“It was urban, anti-Christian, and multicultural, and it developed as a distinct missionary and Pan-Africanist political agenda,” Turner wrote.
Drew Ali incorporated aspects of Marcus Garvey’s beliefs, Islamic movements from the Indian subcontinent, and ideas from the black Freemason movement into his new creation. Fundamental to the Moorish Science Temple’s ideology is the understanding of black people not as black, but members of a greater “Moorish” nation that is supposedly part of the Asiatic race. Through such an understanding, members essentially shed designations given to them by white people and created another identity as part of a mythically powerful nation.
In Drew Ali’s heavily modified Circle Seven Koran, Marcus Garvey is hailed as a sort of minor prophet.
“In these modern days there came a forerunner of Jesus, who was divinely prepared by the great God-Allah and his name is Marcus Garvey, who did teach and warn the nations of the earth to prepare to meet the coming Prophet,” it reads, referring to Drew Ali as the prophet who “was prepared and sent to this earth by Allah, to teach the old time religion and the everlasting gospel to the sons of men.”
While the Washitaw Nation would later claim to be descendants of the “Ancient Ones” who dwelled on American land, according to some legends, Drew Ali was raised by Cherokee Indians, though he didn’t claim Native heritage. And, just like the Washitaws, Drew Ali’s organization issued “nationality cards,” while members wore the national uniform of fezzes and turbans—in part because of Drew Ali’s belief that they came from Moroccans. Drew Ali gave his followers names like El and Bey, which seemed to come together in the Washitaw empress’s chosen name of El-Bey.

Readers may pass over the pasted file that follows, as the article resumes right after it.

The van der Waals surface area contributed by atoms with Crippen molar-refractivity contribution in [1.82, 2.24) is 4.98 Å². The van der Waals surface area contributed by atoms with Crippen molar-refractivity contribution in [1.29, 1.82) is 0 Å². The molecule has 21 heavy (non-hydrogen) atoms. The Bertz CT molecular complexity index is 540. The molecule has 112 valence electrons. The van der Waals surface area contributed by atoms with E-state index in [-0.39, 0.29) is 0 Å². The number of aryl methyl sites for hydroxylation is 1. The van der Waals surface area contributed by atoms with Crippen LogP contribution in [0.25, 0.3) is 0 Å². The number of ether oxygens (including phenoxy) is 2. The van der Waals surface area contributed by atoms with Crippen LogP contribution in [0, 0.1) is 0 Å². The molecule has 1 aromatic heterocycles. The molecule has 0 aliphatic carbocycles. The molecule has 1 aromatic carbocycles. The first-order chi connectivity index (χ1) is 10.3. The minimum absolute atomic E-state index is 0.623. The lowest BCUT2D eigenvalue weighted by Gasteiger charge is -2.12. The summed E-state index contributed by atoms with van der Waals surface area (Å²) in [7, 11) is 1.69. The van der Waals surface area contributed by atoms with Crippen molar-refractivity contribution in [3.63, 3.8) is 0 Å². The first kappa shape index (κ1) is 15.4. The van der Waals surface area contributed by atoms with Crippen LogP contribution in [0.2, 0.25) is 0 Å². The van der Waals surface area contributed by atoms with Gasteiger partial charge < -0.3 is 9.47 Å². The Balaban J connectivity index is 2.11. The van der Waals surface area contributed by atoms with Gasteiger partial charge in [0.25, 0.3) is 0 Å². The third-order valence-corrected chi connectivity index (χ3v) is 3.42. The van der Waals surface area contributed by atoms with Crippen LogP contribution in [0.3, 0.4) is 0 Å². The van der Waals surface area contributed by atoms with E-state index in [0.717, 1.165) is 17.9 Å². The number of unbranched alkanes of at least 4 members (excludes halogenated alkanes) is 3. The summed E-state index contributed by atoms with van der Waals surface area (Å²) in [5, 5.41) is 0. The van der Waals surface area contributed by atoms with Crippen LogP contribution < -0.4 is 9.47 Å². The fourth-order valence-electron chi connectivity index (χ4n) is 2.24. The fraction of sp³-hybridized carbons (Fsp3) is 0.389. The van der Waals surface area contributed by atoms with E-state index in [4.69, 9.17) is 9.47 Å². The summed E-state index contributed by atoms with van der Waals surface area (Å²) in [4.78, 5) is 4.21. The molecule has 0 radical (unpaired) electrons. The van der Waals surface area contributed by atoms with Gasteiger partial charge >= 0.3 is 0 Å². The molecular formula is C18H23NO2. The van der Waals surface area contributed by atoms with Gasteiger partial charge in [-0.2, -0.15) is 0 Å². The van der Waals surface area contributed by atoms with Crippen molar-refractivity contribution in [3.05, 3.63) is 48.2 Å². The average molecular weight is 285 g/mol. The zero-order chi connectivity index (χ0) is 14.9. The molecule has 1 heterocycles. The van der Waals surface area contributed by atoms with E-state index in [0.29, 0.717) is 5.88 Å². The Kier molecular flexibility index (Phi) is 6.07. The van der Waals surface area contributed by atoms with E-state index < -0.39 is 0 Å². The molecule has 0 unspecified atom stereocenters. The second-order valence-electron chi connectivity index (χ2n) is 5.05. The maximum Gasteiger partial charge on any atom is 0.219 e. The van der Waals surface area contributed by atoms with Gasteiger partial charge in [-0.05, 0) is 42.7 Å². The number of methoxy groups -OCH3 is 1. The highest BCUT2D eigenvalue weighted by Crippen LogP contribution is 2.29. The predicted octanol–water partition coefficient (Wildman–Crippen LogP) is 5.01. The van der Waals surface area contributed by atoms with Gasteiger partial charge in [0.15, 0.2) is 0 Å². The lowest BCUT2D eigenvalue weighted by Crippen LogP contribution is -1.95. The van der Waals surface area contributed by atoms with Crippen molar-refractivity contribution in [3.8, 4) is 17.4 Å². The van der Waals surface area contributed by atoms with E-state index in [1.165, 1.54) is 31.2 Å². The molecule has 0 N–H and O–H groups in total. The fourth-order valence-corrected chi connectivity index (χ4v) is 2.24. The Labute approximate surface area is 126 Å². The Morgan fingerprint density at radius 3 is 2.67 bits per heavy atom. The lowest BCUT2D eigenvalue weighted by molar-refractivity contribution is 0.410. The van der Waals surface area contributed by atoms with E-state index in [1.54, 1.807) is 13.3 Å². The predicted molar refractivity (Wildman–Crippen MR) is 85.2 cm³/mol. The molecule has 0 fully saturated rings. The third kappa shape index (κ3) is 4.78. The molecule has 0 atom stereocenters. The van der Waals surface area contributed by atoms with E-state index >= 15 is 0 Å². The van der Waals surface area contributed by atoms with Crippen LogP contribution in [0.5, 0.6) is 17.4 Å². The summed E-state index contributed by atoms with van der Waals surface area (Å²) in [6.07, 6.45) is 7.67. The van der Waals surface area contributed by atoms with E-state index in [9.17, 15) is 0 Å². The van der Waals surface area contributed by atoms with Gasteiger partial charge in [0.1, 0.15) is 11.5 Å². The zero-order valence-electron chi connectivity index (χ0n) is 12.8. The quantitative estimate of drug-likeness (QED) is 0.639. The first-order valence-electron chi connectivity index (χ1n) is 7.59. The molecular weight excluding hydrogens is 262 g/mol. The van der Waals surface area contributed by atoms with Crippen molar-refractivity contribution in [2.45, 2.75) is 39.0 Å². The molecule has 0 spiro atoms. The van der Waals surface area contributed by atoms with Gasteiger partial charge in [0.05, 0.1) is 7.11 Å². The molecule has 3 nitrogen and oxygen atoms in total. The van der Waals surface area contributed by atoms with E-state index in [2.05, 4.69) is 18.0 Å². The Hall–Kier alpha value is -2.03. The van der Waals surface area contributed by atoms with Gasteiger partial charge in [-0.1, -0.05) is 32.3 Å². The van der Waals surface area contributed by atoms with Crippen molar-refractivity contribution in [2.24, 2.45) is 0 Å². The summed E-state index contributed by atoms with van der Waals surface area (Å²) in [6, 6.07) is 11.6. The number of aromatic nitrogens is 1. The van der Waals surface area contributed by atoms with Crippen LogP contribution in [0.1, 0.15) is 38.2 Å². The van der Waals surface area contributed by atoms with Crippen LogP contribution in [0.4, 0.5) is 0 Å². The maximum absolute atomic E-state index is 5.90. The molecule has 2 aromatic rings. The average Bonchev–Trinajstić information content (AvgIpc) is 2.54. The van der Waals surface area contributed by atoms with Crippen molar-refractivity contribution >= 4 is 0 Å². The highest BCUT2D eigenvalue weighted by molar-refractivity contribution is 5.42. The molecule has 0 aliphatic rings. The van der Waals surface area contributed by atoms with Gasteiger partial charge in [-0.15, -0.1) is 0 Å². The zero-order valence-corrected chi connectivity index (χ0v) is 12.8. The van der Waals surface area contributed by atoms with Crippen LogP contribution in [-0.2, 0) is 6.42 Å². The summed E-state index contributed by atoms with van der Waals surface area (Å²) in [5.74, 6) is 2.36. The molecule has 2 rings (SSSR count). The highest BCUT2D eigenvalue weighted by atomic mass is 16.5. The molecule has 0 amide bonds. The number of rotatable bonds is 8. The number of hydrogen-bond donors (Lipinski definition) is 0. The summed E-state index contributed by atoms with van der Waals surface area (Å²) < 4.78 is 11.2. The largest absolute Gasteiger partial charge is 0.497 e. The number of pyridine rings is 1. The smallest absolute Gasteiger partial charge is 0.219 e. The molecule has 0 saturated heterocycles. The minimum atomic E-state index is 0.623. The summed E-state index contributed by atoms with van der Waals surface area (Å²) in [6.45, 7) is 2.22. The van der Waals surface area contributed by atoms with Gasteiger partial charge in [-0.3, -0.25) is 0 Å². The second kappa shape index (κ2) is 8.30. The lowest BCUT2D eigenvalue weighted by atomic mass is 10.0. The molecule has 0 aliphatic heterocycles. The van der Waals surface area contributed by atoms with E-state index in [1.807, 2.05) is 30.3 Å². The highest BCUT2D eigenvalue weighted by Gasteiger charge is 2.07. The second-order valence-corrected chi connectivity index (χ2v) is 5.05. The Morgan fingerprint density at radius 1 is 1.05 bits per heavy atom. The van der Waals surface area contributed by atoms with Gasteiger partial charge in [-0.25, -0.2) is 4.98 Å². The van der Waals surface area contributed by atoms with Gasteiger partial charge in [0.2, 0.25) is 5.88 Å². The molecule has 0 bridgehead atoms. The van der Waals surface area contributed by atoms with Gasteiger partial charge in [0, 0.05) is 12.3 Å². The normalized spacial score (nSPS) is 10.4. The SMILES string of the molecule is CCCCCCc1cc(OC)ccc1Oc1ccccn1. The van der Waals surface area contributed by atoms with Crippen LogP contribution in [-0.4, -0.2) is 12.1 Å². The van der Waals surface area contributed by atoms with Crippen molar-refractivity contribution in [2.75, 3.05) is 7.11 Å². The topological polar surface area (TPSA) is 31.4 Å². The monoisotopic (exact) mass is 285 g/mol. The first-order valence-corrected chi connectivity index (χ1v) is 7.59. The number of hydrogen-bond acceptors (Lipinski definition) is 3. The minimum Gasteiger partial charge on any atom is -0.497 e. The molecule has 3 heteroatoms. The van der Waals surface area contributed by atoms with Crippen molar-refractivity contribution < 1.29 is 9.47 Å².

Drew Ali’s attempt to rebrand his African-American adherents as Asiatic Moors, however, clashed with the Washitaw Nation’s vision in that it was fundamentally an attempt at assimilation. Drew Ali hoped that “he could change the political and economic fate of African Americans in the Jim Crow era by ethnicizing the name of the race and by changing the names of his followers, thereby erasing the stigma and slavery and distancing them from ordinary Negroes who were not respected as Americans,” Richard Turner, the religion scholar, wrote. As the Moorish nation, Drew Ali thought they would be able to integrate and assimilate, just like everyone else.
Drew Ali died under mysterious circumstances in 1929, and the organization sprouted offshoots after his death. Member Wallace Fard Muhammad would go on to found the Nation of Islam, which would preach its own distinctive form of Islam to African Americans.
In the 1990s, some members of the MST proclaimed themselves Moorish sovereign citizens, according to a report by the Anti-Defamation League. They adapted the ideas of the largely white—and often racist—sovereign citizen movement for their own needs.
Their members intermingled with those of the Washitaw nation, seeking to establish black personhood “through means that are powerfully upending, and at the same time completely fictional,” Lenz said.
And Long is not the first sovereign citizen in recent years to shoot at police. Father and son duo Jerry and Joseph Kane shot and killed two police officers during a West Memphis, Arkansas traffic stop in 2010. Under sovereign citizen logic, the government can’t stop them at traffic stops, because those laws do not apply.
“It’s a person who doesn’t want to be ruled,” Lenz said. “This is the most free country in the world. And yet this is a revolt against the concept of government.”